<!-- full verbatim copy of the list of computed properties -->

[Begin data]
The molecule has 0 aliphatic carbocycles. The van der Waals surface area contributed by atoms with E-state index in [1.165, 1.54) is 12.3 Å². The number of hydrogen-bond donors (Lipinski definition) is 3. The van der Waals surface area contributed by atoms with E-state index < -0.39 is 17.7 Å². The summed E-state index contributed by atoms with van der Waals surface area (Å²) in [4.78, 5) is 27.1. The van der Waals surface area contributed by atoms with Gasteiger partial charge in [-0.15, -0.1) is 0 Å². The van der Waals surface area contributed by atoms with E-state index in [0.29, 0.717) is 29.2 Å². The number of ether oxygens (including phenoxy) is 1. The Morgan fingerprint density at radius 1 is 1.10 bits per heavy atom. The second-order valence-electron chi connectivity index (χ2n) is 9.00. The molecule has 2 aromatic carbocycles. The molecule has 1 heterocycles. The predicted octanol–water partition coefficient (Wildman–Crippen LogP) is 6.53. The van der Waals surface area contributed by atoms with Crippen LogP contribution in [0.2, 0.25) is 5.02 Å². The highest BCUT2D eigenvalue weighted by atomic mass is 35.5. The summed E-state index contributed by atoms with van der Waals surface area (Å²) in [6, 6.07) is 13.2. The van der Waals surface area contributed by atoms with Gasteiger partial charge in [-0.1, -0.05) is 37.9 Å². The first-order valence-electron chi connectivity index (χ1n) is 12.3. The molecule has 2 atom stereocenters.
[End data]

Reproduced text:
The molecule has 0 aliphatic carbocycles. The van der Waals surface area contributed by atoms with E-state index in [1.165, 1.54) is 12.3 Å². The number of hydrogen-bond donors (Lipinski definition) is 3. The van der Waals surface area contributed by atoms with E-state index < -0.39 is 17.7 Å². The summed E-state index contributed by atoms with van der Waals surface area (Å²) in [4.78, 5) is 27.1. The van der Waals surface area contributed by atoms with Gasteiger partial charge in [-0.15, -0.1) is 0 Å². The van der Waals surface area contributed by atoms with E-state index in [0.29, 0.717) is 29.2 Å². The number of ether oxygens (including phenoxy) is 1. The Morgan fingerprint density at radius 1 is 1.10 bits per heavy atom. The second-order valence-electron chi connectivity index (χ2n) is 9.00. The molecule has 2 aromatic carbocycles. The molecule has 1 heterocycles. The predicted octanol–water partition coefficient (Wildman–Crippen LogP) is 6.53. The van der Waals surface area contributed by atoms with Crippen LogP contribution in [0.2, 0.25) is 5.02 Å². The highest BCUT2D eigenvalue weighted by atomic mass is 35.5. The summed E-state index contributed by atoms with van der Waals surface area (Å²) in [6, 6.07) is 13.2. The van der Waals surface area contributed by atoms with Gasteiger partial charge in [-0.1, -0.05) is 37.9 Å². The first-order valence-electron chi connectivity index (χ1n) is 12.3. The molecule has 2 atom stereocenters.